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Fashion Seeks Eco Alternatives to Single-Use Plastic Packaging

The fashion industry is swimming in single-use plastics, and the ubiquitous polybag is just one of the many reasons why.

Thin, lightweight and made from low-density polyethylene—No. 4 plastic in recycling-speak—the appeal of these bags is undeniable: They protect shoes, clothing and accessories from mold-promoting moisture as they transit from factories to warehouses to stores, and increasingly, porch steps.

Yet less than 14 percent of the nearly 86 million tons of plastic packaging produced worldwide is recycled every year, according to the Ellen MacArthur Foundation. The rest is landfilled, incinerated or cast adrift to clog up waterways and poison marine life.

Fashion for Good in Amsterdam believes there is a better alternative. The innovation platform announced Tuesday the Circular Polybag Pilot, a three-to-five-month project  to “explore a solution” for curtailing the use and impact of the roughly 180 billion virgin polybags employed by the fashion supply chain each year.

The idea is to make the flow of polybags “truly circular,” it said. Existing recycled polybags, the organization says, use mostly pre-consumer offcuts from the production floor that are, for the most part, free of inks or adhesives.

“Crucially, this is not a fully circular solution as it depends on the sourcing of this high-quality waste,” it said in a statement. “And current technology means other sources of abundant feedstock are hard to utilize.”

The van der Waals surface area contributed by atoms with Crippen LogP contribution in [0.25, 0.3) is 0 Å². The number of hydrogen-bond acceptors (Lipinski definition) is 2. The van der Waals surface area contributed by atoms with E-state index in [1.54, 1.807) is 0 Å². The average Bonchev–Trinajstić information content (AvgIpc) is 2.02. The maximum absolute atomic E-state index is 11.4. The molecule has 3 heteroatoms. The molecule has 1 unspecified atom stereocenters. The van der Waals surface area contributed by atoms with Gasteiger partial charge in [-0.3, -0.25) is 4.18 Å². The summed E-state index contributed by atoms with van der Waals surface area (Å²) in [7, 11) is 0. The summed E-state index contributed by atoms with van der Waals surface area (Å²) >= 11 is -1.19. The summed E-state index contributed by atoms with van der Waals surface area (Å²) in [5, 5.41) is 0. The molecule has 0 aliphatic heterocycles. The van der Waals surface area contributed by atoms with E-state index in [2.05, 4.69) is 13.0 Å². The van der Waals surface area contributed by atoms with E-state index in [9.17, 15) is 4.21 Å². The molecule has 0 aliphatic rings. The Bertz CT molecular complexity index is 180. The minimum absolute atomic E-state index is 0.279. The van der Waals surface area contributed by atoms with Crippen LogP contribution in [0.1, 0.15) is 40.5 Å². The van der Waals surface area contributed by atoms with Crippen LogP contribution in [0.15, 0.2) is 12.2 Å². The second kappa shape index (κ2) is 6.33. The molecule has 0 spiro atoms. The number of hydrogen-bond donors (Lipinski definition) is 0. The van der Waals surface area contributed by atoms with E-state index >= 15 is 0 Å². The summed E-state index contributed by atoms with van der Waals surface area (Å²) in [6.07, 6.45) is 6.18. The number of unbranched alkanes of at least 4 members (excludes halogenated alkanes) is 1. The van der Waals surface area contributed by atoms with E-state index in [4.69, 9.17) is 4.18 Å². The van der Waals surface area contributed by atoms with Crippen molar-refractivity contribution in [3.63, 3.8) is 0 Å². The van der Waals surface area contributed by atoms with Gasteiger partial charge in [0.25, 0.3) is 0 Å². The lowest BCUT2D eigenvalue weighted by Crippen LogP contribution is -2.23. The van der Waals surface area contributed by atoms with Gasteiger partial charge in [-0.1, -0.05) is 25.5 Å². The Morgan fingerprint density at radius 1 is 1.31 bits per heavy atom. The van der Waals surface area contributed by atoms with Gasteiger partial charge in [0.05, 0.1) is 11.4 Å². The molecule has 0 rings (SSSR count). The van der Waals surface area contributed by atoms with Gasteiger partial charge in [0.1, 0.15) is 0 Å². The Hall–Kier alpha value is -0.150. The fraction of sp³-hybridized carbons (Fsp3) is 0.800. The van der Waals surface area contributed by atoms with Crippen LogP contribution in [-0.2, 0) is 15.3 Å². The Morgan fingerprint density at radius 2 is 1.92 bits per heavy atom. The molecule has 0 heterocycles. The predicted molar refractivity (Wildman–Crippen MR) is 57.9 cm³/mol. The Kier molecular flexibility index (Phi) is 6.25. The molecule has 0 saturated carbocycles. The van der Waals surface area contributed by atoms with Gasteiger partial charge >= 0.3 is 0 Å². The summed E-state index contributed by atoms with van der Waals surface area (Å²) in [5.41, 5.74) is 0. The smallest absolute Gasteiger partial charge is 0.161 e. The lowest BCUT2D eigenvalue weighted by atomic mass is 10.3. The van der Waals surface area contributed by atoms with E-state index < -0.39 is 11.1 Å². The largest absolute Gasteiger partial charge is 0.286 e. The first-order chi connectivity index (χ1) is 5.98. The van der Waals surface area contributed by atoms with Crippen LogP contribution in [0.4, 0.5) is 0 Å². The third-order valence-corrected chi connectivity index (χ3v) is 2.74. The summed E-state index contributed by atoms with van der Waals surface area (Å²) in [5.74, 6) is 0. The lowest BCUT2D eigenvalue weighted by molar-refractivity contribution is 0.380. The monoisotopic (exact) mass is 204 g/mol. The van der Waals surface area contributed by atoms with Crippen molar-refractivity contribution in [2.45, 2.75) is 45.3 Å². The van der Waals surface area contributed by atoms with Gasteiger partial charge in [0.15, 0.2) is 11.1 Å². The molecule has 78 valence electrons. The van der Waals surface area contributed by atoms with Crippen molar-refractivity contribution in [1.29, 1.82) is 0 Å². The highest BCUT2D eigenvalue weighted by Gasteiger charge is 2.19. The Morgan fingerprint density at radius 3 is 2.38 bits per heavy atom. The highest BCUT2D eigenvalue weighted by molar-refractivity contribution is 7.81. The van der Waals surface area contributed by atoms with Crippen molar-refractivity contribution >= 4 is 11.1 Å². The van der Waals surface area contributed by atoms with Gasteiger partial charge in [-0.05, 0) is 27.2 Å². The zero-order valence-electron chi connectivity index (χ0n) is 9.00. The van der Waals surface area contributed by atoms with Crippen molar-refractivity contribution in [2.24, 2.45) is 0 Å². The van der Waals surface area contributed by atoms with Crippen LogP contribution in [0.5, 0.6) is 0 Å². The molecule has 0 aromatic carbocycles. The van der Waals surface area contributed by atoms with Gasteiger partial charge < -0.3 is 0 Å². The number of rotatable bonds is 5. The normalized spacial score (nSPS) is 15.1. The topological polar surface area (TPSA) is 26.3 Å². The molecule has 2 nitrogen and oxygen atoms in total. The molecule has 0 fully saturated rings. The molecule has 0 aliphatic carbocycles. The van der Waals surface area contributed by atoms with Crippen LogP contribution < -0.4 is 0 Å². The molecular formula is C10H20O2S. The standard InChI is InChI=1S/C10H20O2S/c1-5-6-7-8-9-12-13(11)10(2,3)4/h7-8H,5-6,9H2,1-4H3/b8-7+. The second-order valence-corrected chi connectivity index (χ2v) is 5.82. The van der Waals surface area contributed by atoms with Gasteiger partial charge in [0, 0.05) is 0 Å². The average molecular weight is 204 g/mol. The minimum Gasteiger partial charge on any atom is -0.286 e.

Compostable materials “are interesting” but can be tricky, Fashion for Good wrote in a white paper about polybags, which it published Tuesday.

“Compostable materials are interesting for many brands but the infrastructure to actually collect and then compost these materials is currently lacking in most places,” it said.

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For now, Fashion for Good is banking on a polybag that might be more readily disposed of. Using technology by Spanish firm Cadel Deinking, a member of Fashion for Good’s Accelerator Programme, the initiative seeks to create a “suitably clear” recycled polybag made from a high percentage of post-consumer polybag waste, including items contaminated with ink and adhesives.

Recapturing bags after use is another key concern. Without a recovery system in place, “better” polybags will still pollute like their virgin counterparts.

“The pilot aims to validate and further commercialize this new supply of waste for recycled content polybag production, returning the recycled bags back into circulation within the supply chain,” Fashion for Good added.

Marquee brands such as Adidas, C&A, Kering, Otto Group and PVH Corp. have already thrown in their support. Results and learnings from this initial pilot, Fashion for Good noted, will be disseminated in a report upon its completion, sometime in early 2020.

Fashion for Good isn’t the only party looking to stem the tide of plastic packaging.

On Friday, India’s Aditya Birla Fashion and Retail (ABFRL) joined hands with Circular Apparel Innovation Factory to launch a “first of its kind” innovation challenge to uncover planet-friendlier alternatives to virgin plastics. The Doen Foundation, a Dutch philanthropic organization, and Intellecap, the advisory arm of investment firm Aavishkaar Group, are serving as “anchor partners.”

India generates some 26,000 metric tons of plastic waste every day, according to the country’s Central Pollution Control Board. Roughly 43 percent of manufactured plastic is used for packaging, most of it single use.

“We are hoping to find solutions to one of the industry’s biggest challenges of reducing usage of single use plastic packaging,” Ashish Dikshit, managing director of ABFRL, said in a statement. “We are confident that the innovation challenge will help the industry to transition to circular business practices.”